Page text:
Chatto and Windus: London, 1946.
Most of the essays here reprinted were first published in the Daily Worker, for which I write a weekly article on some scientific topic. The five on dialectical materialism were published in the Labour Monthly. “I was a Biometrician”, and “The Universe gets less Mysterious” appeared in the New Statesman, “The Laws of Nature”, “Cleomenes and Christ”, and “The Argument from Design” in the Rationalist Annual, and “How to write a Popular Scientific Article” in the Journal of the Association of Scientific Workers. The places of publication of others are acknowledged in the body of the book. They cover a wide period of time, and some of them are no longer topical. I hope, for example, that the article on “Air Raid Noises” will be wholly out of date by the time this book is published. I have changed my opinions since some of them were written. If I had not this would merely prove that I had ceased to learn from experience. I have also made some mistakes as to what was likely to happen. It would obviously have been unfair to correct them after the event.
But even when air raids are no more than an unpleasant memory, they will furnish a more vivid exposition of some of the principles of probability than does the drawing of black-and-white balls from bags. And though Lord Birkenhead is dead, it is worth pointing out that a Lord Chancellor can be dishonest.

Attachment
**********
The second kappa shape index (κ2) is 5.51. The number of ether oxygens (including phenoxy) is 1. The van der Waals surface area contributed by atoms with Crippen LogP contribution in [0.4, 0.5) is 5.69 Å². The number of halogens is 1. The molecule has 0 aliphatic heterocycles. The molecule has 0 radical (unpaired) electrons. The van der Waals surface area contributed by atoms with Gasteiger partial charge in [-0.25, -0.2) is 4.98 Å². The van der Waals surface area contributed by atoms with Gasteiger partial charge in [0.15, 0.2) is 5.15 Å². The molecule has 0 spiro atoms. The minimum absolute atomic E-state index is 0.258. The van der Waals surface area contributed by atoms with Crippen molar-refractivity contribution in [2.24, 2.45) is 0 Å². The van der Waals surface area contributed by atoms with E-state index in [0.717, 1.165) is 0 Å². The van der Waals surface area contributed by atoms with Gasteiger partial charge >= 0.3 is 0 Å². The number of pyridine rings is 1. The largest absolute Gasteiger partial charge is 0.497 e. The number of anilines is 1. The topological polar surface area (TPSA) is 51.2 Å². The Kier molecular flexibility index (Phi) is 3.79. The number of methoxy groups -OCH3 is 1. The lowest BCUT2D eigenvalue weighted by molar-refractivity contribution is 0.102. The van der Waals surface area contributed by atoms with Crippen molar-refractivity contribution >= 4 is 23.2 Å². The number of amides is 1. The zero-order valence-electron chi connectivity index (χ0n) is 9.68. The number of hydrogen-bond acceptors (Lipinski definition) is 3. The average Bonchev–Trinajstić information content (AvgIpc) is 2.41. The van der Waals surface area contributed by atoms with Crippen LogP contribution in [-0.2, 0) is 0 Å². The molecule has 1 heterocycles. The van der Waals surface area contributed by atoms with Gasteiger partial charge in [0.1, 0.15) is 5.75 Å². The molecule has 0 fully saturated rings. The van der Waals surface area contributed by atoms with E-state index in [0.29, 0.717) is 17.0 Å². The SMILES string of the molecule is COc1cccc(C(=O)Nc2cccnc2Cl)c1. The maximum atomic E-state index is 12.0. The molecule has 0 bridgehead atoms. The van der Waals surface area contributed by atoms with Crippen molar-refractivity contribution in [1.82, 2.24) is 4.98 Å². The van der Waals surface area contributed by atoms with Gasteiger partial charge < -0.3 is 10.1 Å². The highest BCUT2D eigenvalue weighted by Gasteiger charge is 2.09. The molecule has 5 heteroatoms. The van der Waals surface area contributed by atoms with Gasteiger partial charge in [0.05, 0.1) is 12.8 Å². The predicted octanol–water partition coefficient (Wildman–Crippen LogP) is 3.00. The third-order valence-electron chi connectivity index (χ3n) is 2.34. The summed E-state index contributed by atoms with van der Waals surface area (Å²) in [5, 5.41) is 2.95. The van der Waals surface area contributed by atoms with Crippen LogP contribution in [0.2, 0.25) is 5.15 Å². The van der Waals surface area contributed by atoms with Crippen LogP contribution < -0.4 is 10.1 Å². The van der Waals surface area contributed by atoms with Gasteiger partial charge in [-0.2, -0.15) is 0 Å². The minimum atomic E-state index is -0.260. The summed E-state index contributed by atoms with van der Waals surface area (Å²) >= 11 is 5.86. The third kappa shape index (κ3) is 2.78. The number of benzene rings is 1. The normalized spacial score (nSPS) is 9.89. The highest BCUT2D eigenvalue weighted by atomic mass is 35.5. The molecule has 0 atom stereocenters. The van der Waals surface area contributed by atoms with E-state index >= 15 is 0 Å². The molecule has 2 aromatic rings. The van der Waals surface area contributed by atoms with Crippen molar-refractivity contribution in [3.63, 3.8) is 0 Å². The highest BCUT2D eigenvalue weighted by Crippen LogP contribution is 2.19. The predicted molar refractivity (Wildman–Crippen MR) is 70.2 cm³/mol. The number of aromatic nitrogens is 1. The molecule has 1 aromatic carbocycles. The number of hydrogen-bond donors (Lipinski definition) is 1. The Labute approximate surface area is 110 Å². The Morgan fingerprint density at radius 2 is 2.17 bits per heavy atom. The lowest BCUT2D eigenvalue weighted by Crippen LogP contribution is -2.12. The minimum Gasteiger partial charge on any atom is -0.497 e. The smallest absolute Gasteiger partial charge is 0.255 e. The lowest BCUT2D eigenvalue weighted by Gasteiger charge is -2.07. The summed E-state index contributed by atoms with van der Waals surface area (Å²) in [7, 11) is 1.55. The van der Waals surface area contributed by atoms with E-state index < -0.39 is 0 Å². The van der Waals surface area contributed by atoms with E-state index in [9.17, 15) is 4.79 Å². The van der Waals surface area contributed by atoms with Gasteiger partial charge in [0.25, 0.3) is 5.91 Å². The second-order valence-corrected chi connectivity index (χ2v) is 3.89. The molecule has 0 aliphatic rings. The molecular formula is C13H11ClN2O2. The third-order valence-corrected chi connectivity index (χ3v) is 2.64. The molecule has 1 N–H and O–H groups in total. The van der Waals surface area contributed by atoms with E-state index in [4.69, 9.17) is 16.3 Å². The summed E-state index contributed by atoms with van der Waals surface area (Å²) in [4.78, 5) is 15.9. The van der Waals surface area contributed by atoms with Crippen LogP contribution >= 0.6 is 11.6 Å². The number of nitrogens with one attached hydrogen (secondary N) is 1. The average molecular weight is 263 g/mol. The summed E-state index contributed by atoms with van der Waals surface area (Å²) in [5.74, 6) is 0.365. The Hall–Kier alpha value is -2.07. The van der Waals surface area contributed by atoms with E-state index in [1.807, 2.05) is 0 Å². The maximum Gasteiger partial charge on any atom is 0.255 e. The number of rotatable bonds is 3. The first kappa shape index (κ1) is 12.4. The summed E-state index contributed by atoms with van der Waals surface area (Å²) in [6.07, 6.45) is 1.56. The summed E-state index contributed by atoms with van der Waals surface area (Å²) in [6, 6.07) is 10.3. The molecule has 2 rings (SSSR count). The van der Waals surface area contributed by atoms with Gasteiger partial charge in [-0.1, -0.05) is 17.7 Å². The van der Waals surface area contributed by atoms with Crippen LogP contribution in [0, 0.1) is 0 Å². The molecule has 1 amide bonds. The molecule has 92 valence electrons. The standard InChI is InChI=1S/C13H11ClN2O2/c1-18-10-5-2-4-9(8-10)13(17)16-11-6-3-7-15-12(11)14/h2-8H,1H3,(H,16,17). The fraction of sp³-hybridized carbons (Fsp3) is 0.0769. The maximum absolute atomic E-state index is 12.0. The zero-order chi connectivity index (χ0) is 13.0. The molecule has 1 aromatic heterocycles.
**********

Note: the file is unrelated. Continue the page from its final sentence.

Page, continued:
If some readers complain that I have not covered so wide a field as in former books, my excuse must be that some of the most interesting developments of science are official secrets, and that the flow of scientific publication has been greatly diminished by the war. But the war has at least convinced hundreds of thousands of people that they must take science seriously. And an appreciable fraction of these believe, with me, that scientific method can be applied to history, economics and politics. My main object in publishing this volume is to increase their number.
J. B. S. HALDANE